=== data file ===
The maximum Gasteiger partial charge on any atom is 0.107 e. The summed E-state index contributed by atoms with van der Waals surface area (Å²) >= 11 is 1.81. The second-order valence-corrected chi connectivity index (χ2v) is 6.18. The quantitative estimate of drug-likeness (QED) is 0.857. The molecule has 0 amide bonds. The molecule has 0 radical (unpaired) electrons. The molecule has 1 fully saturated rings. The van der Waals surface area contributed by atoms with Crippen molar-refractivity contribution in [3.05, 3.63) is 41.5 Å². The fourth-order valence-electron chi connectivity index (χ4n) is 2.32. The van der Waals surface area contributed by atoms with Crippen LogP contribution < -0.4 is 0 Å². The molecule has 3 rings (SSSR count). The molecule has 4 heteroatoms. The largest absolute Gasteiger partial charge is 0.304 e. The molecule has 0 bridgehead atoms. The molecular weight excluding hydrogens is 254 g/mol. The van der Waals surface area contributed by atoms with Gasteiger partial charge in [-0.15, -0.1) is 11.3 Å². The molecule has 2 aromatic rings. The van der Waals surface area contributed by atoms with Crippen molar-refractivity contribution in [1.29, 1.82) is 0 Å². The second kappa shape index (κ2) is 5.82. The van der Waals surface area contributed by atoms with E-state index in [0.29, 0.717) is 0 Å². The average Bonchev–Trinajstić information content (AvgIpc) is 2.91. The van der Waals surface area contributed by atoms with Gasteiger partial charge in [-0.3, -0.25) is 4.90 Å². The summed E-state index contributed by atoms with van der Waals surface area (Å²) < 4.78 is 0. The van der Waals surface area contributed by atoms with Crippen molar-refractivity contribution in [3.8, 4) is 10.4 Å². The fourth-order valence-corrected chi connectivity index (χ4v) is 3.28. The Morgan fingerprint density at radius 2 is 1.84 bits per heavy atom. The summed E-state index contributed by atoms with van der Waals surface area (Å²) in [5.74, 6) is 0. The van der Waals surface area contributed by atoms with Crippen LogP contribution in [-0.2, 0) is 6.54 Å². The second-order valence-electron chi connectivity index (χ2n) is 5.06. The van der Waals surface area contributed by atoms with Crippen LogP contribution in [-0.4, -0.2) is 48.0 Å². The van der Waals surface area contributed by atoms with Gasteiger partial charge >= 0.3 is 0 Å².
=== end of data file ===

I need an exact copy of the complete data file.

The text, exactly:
The maximum Gasteiger partial charge on any atom is 0.107 e. The summed E-state index contributed by atoms with van der Waals surface area (Å²) >= 11 is 1.81. The second-order valence-corrected chi connectivity index (χ2v) is 6.18. The quantitative estimate of drug-likeness (QED) is 0.857. The molecule has 0 amide bonds. The molecule has 0 radical (unpaired) electrons. The molecule has 1 fully saturated rings. The van der Waals surface area contributed by atoms with Crippen molar-refractivity contribution in [3.05, 3.63) is 41.5 Å². The fourth-order valence-electron chi connectivity index (χ4n) is 2.32. The van der Waals surface area contributed by atoms with Crippen LogP contribution < -0.4 is 0 Å². The molecule has 3 rings (SSSR count). The molecule has 4 heteroatoms. The largest absolute Gasteiger partial charge is 0.304 e. The molecule has 0 bridgehead atoms. The molecular weight excluding hydrogens is 254 g/mol. The van der Waals surface area contributed by atoms with Gasteiger partial charge in [-0.15, -0.1) is 11.3 Å². The molecule has 2 aromatic rings. The van der Waals surface area contributed by atoms with Crippen molar-refractivity contribution in [1.29, 1.82) is 0 Å². The second kappa shape index (κ2) is 5.82. The van der Waals surface area contributed by atoms with E-state index in [0.29, 0.717) is 0 Å². The average Bonchev–Trinajstić information content (AvgIpc) is 2.91. The van der Waals surface area contributed by atoms with Gasteiger partial charge in [-0.3, -0.25) is 4.90 Å². The summed E-state index contributed by atoms with van der Waals surface area (Å²) < 4.78 is 0. The van der Waals surface area contributed by atoms with Crippen molar-refractivity contribution in [3.8, 4) is 10.4 Å². The fourth-order valence-corrected chi connectivity index (χ4v) is 3.28. The Morgan fingerprint density at radius 2 is 1.84 bits per heavy atom. The summed E-state index contributed by atoms with van der Waals surface area (Å²) in [5.74, 6) is 0. The van der Waals surface area contributed by atoms with Crippen LogP contribution in [-0.2, 0) is 6.54 Å². The second-order valence-electron chi connectivity index (χ2n) is 5.06. The van der Waals surface area contributed by atoms with Crippen LogP contribution in [-0.4, -0.2) is 48.0 Å². The van der Waals surface area contributed by atoms with Gasteiger partial charge >= 0.3 is 0 Å².